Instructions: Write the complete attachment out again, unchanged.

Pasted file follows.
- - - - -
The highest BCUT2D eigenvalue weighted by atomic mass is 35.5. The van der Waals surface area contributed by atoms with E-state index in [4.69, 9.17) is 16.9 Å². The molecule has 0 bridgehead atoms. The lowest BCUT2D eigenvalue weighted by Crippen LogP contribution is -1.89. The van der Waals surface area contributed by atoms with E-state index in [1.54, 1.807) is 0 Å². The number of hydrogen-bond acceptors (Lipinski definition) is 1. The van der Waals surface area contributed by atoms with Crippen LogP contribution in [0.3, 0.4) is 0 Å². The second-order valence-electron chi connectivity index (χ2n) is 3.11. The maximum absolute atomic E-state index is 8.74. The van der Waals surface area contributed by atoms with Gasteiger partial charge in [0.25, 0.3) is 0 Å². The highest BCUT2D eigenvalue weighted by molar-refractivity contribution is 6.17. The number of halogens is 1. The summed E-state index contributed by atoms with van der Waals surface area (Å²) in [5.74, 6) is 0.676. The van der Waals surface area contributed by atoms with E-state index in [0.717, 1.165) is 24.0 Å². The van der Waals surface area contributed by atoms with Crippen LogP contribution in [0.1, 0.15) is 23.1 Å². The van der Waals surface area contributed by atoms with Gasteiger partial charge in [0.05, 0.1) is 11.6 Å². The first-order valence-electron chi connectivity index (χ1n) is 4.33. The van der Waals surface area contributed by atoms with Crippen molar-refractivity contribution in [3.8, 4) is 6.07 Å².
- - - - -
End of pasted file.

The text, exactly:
The highest BCUT2D eigenvalue weighted by atomic mass is 35.5. The van der Waals surface area contributed by atoms with E-state index in [4.69, 9.17) is 16.9 Å². The molecule has 0 bridgehead atoms. The lowest BCUT2D eigenvalue weighted by Crippen LogP contribution is -1.89. The van der Waals surface area contributed by atoms with E-state index in [1.54, 1.807) is 0 Å². The number of hydrogen-bond acceptors (Lipinski definition) is 1. The van der Waals surface area contributed by atoms with Crippen LogP contribution in [0.3, 0.4) is 0 Å². The second-order valence-electron chi connectivity index (χ2n) is 3.11. The maximum absolute atomic E-state index is 8.74. The van der Waals surface area contributed by atoms with Gasteiger partial charge in [0.25, 0.3) is 0 Å². The highest BCUT2D eigenvalue weighted by molar-refractivity contribution is 6.17. The number of halogens is 1. The summed E-state index contributed by atoms with van der Waals surface area (Å²) in [5.74, 6) is 0.676. The van der Waals surface area contributed by atoms with E-state index in [0.717, 1.165) is 24.0 Å². The van der Waals surface area contributed by atoms with Crippen LogP contribution in [0.1, 0.15) is 23.1 Å². The van der Waals surface area contributed by atoms with Gasteiger partial charge in [0.05, 0.1) is 11.6 Å². The first-order valence-electron chi connectivity index (χ1n) is 4.33. The van der Waals surface area contributed by atoms with Crippen molar-refractivity contribution in [3.8, 4) is 6.07 Å².